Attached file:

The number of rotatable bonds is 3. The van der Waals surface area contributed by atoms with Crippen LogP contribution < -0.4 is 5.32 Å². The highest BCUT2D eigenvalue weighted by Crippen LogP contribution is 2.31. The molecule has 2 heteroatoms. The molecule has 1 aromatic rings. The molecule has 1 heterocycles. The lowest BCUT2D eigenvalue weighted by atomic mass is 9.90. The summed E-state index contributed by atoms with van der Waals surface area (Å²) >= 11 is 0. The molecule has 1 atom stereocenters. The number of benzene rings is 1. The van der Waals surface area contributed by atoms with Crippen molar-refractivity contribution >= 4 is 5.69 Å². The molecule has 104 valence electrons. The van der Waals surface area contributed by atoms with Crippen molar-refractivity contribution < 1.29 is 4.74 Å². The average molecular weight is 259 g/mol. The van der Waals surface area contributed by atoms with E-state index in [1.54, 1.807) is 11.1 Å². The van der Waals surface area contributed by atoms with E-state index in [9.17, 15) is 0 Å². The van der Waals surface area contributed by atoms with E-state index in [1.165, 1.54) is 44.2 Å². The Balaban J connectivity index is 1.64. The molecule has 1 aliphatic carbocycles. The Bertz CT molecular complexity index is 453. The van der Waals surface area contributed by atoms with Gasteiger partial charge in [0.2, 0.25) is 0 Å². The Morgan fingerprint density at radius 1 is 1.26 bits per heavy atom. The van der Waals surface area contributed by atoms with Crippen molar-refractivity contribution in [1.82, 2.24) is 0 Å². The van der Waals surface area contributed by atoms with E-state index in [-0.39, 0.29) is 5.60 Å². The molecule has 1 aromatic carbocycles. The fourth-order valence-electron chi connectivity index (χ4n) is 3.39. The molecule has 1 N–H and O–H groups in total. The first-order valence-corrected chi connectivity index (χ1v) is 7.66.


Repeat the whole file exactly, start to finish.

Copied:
The number of rotatable bonds is 3. The van der Waals surface area contributed by atoms with Crippen LogP contribution < -0.4 is 5.32 Å². The highest BCUT2D eigenvalue weighted by Crippen LogP contribution is 2.31. The molecule has 2 heteroatoms. The molecule has 1 aromatic rings. The molecule has 1 heterocycles. The lowest BCUT2D eigenvalue weighted by atomic mass is 9.90. The summed E-state index contributed by atoms with van der Waals surface area (Å²) >= 11 is 0. The molecule has 1 atom stereocenters. The number of benzene rings is 1. The van der Waals surface area contributed by atoms with Crippen molar-refractivity contribution >= 4 is 5.69 Å². The molecule has 104 valence electrons. The van der Waals surface area contributed by atoms with Crippen molar-refractivity contribution < 1.29 is 4.74 Å². The average molecular weight is 259 g/mol. The van der Waals surface area contributed by atoms with E-state index in [1.54, 1.807) is 11.1 Å². The van der Waals surface area contributed by atoms with E-state index in [9.17, 15) is 0 Å². The van der Waals surface area contributed by atoms with E-state index in [1.165, 1.54) is 44.2 Å². The Balaban J connectivity index is 1.64. The molecule has 1 aliphatic carbocycles. The Bertz CT molecular complexity index is 453. The van der Waals surface area contributed by atoms with Gasteiger partial charge in [0.2, 0.25) is 0 Å². The Morgan fingerprint density at radius 1 is 1.26 bits per heavy atom. The van der Waals surface area contributed by atoms with Crippen molar-refractivity contribution in [1.82, 2.24) is 0 Å². The van der Waals surface area contributed by atoms with E-state index in [-0.39, 0.29) is 5.60 Å². The molecule has 1 aromatic carbocycles. The fourth-order valence-electron chi connectivity index (χ4n) is 3.39. The molecule has 1 N–H and O–H groups in total. The first-order valence-corrected chi connectivity index (χ1v) is 7.66.